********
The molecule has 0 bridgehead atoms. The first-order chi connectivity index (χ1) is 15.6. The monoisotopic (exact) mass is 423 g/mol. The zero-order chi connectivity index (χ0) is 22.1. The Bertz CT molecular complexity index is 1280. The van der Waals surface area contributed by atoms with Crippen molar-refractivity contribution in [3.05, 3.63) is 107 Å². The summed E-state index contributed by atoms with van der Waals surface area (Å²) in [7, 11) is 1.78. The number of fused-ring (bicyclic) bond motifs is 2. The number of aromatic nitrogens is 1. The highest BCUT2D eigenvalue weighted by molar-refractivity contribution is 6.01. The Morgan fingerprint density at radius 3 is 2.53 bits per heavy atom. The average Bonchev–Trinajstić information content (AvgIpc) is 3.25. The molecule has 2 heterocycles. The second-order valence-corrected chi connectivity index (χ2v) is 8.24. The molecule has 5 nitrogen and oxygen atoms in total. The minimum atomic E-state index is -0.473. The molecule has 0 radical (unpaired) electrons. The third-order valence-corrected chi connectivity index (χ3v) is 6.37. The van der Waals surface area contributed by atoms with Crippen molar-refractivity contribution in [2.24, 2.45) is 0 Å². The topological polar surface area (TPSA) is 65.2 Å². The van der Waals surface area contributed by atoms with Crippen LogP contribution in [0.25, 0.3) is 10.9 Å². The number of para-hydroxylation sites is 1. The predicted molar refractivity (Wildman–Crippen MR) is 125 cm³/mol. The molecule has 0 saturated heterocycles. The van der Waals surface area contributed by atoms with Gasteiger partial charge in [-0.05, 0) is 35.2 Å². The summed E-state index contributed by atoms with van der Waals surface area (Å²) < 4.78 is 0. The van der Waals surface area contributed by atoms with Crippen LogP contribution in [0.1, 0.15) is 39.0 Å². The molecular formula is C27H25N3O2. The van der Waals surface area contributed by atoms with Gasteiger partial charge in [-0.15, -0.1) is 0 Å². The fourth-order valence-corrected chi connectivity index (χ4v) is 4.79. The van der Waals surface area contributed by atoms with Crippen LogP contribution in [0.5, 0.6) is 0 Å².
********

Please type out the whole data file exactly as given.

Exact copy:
The molecule has 0 bridgehead atoms. The first-order chi connectivity index (χ1) is 15.6. The monoisotopic (exact) mass is 423 g/mol. The zero-order chi connectivity index (χ0) is 22.1. The Bertz CT molecular complexity index is 1280. The van der Waals surface area contributed by atoms with Crippen molar-refractivity contribution in [3.05, 3.63) is 107 Å². The summed E-state index contributed by atoms with van der Waals surface area (Å²) in [7, 11) is 1.78. The number of fused-ring (bicyclic) bond motifs is 2. The number of aromatic nitrogens is 1. The highest BCUT2D eigenvalue weighted by molar-refractivity contribution is 6.01. The Morgan fingerprint density at radius 3 is 2.53 bits per heavy atom. The average Bonchev–Trinajstić information content (AvgIpc) is 3.25. The molecule has 2 heterocycles. The second-order valence-corrected chi connectivity index (χ2v) is 8.24. The molecule has 5 nitrogen and oxygen atoms in total. The minimum atomic E-state index is -0.473. The molecule has 0 radical (unpaired) electrons. The third-order valence-corrected chi connectivity index (χ3v) is 6.37. The van der Waals surface area contributed by atoms with Crippen molar-refractivity contribution in [2.24, 2.45) is 0 Å². The topological polar surface area (TPSA) is 65.2 Å². The van der Waals surface area contributed by atoms with Crippen LogP contribution in [0.25, 0.3) is 10.9 Å². The number of para-hydroxylation sites is 1. The predicted molar refractivity (Wildman–Crippen MR) is 125 cm³/mol. The molecule has 0 saturated heterocycles. The van der Waals surface area contributed by atoms with Gasteiger partial charge in [-0.05, 0) is 35.2 Å². The summed E-state index contributed by atoms with van der Waals surface area (Å²) < 4.78 is 0. The van der Waals surface area contributed by atoms with Crippen LogP contribution in [0.1, 0.15) is 39.0 Å². The molecular formula is C27H25N3O2. The van der Waals surface area contributed by atoms with Gasteiger partial charge in [-0.15, -0.1) is 0 Å². The fourth-order valence-corrected chi connectivity index (χ4v) is 4.79. The van der Waals surface area contributed by atoms with Crippen LogP contribution in [0.5, 0.6) is 0 Å².